From Chinese Press

Regulate rare earth industry

(China Daily)
Updated: 2010-10-20 07:56
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China's regulation of its rare earth industry is in strict accord with international standards and World Trade Organization rules, says an article in People's Daily. Excerpts:

Rare earths, scarce and non-renewable, have become increasingly essential in new energy technologies and national security applications. Having one-third of the world's rare earth reserve, China accounts for more than 90 percent of the world supply. In the long run, China's rare earth reserve can hardly sustain the world's demand.

Besides, early unrestrained exploitation of rare earth has resulted in a series of environmental problems, and China's low prices for its rare earth elements have plagued the development of its rare earth industry. For a sustainable development model, China has more than enough reason to curb excessive mining of its rare earth resources and has thus reduced its export quotas.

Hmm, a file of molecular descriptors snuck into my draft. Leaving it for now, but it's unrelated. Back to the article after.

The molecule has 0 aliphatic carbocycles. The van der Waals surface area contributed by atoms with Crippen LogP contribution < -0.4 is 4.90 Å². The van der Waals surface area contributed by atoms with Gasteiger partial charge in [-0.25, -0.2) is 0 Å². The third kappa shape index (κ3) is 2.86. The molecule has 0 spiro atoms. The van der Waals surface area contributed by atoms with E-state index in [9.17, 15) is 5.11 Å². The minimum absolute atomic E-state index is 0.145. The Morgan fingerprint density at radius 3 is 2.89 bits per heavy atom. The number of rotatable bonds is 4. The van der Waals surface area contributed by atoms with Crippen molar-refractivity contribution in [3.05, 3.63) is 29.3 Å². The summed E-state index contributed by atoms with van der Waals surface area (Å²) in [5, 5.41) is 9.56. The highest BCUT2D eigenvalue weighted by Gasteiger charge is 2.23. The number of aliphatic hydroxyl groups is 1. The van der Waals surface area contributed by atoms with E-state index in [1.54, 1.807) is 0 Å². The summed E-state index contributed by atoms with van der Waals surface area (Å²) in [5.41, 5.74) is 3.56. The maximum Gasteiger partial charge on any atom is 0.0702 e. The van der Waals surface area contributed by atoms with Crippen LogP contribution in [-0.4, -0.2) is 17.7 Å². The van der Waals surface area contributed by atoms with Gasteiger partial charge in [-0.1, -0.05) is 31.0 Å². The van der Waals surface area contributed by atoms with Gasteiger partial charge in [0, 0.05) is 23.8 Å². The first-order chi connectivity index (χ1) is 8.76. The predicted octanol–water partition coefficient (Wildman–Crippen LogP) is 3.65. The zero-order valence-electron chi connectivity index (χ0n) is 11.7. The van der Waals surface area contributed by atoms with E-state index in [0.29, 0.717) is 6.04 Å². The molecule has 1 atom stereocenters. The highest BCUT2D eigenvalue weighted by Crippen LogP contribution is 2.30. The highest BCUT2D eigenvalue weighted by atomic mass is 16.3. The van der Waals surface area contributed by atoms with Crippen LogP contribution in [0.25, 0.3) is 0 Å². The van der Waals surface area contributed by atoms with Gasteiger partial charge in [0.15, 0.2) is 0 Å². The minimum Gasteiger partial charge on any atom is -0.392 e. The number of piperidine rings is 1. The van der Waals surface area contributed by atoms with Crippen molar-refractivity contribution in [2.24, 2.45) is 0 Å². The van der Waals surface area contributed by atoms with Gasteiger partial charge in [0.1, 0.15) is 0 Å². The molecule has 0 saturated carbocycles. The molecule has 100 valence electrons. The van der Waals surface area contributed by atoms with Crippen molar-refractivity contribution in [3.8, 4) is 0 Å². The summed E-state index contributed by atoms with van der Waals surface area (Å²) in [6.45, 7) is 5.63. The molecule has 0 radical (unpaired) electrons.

According to a latest US report, the United States, Russia and Australia, which together make up 37 percent of the world's reserve, made zero contribution to world production in the same year, while having their own reserves "frozen" and resorting to China's supply of cheap rare earth elements.

Quite a few countries import rare earth elements not for immediate use but for stockpiling. Japan is one of them. Japan, the world's largest rare earth importer, has hardly any rare earth reserves.It has been importing rare earth elements of high quality at a rather cheap price from China during the past decade. Some experts estimate that Japan's current rare earth stockpile can see it through several decades, but Japan is still trying hard to obtain more.

However, China is definitely not giving in. Every country can determine how to use its own resources. China has long been burdened with the world's demand for rare earth, and it is time to readjust policies for a sustainable development of Chinese rare earth industry.

(China Daily 10/20/2010 page9)